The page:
The Court of Appeals for the Federal Circuit’s second decision in the long-running Oracle v. Google copyright case is astonishing, since it is the first time a federal appeals court has reversed a jury verdict on copyright fair use. But, it’s not surprising – the CAFC telegraphed its views on Google’s fair use defense in its first decision, which held that Oracle’s Java declaring code was copyright-protected (“Google overstates what activities can be deemed transformative under a correct application of the law”).

Like its 2014 decision, the 2018 decision (decided by the same 3-judge panel) rejecting Google’s fair use defense has triggered a flood of articles analyzing, supporting or criticizing the decision.

Rather than rehash what other commentators have said about this case, here are what I see as the practical take-aways.

First, and most importantly: it ain’t over until it’s over. Google is almost certain to seek Supreme Court review (it did, unsuccessfully, after the 2014 decision – all the more reason to try again, now that it’s facing a trial on damages).… Read the full article

Why Didn't the Blurred Lines Defendants File Rule 50 Motions? (Waiver, again)

You can find plenty of commentary on whether the Ninth Circuit Court of Appeals ruled correctly when it upheld a jury verdict that “Blurred Lines” infringed the copyright in “Got To Give It Up.” But another aspect of this decision has received little attention, and that is a mistake made by trial counsel for the Williams/Thicke defendants in this case.

One of the things that keeps lawyers awake at night (or should) is the risk that they will unknowingly waive a client’s legal rights. I wrote about this in 2008 (Traps for the Unwary – Waiver), and again in 2010 (Mister Softee Bitten By Waiver Under FRCP 50 ). In the 2010 post I observed that Microsoft’s failure to move for judgment as a matter of law (“JMOL” in legal jargon) under Rule 50 may have cost it several hundred million dollars.

The bottom line is that lawyers always need to be alert to the risk of a waiver.… Read the full article

Ninth Circuit Decides “Jumpman” Copyright Case

by Lee Gesmer on February 28, 2018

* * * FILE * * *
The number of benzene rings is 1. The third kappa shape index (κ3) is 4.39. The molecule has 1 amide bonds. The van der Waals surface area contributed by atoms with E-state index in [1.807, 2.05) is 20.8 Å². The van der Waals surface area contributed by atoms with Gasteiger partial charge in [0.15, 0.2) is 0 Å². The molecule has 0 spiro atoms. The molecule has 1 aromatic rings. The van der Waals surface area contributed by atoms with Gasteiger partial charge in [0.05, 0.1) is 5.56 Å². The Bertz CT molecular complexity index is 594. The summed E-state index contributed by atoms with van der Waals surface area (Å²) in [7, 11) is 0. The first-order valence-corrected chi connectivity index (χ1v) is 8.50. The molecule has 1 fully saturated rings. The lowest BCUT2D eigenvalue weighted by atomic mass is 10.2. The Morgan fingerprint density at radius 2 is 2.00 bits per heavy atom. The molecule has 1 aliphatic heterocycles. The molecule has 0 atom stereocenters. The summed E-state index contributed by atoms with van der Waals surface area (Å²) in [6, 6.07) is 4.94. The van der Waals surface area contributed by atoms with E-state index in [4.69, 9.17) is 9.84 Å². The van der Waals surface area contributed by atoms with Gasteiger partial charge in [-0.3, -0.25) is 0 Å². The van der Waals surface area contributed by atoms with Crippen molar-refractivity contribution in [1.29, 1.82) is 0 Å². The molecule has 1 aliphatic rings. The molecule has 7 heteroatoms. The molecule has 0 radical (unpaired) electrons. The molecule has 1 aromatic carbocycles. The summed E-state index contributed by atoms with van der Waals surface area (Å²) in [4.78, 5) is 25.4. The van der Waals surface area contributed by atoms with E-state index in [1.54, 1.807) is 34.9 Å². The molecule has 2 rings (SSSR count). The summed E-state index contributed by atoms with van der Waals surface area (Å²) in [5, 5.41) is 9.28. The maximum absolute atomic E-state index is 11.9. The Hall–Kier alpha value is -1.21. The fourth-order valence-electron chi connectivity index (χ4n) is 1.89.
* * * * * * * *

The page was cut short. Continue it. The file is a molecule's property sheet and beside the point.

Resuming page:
Ninth Circuit Decides "Jumpman" Copyright Case

In only three years the “Jumpman” case has become an established teaching tool in CopyrightX. I’ve taught it in the first class for three years running, and I know many other teaching fellows have as well. It’s a great way to get people who are new to copyright law thinking about copyright issues, in this case whether a photograph by Nike infringes a photo of Michael Jordan taken by Jacobus Rentmeester in 1984. The two photos are show below: Rentmeester’s original on the left, Nike’s allegedly infringing photo on the right. Rentmeester also alleged that Nike’s Jumpman logo (above) infringed the copyright in his photo.

Until now, we’ve only had the 2015 District of Oregon decision available to teach this case. In that decision Oregon District Court Judge Michael Mosman granted Nike’s motion to dismiss, holding as a matter of law that the two images were not substantially similar.… Read the full article

Is In-Line Linking Illegal Now?

by Lee Gesmer on February 27, 2018

Is In-Line Linking Illegal Now?

It’s long been widely assumed that in-line linking is not a basis for copyright infringement. Following a recent decision by a Southern District of New York federal judge, that is no longer true.

Justin Goldman took a photograph of Tom Brady. Under the copyright laws, one of his  exclusive rights is the right of public display.

Goldman posted the photo to Snapchat. It went viral and was embedded in a tweet. A number of mainstream media publications posted the tweet by embedding the tweet into articles on their sites. Because the tweet was linked “in-line” (displaying content from one site within another via a link), none of the publications downloaded the image, copied it, or stored it on their own servers.

Is this copyright infringement? Specifically, did the embedded tweet violate Goldman’s right of public display?

SDNY judge Katherine Forrest held that it could, and granted summary judgment to Goldman on this issue, leaving for trial or later motions whether Goldman released his image into the public domain by posting it on Snapchat and whether the defendants have a fair use defense.… Read the full article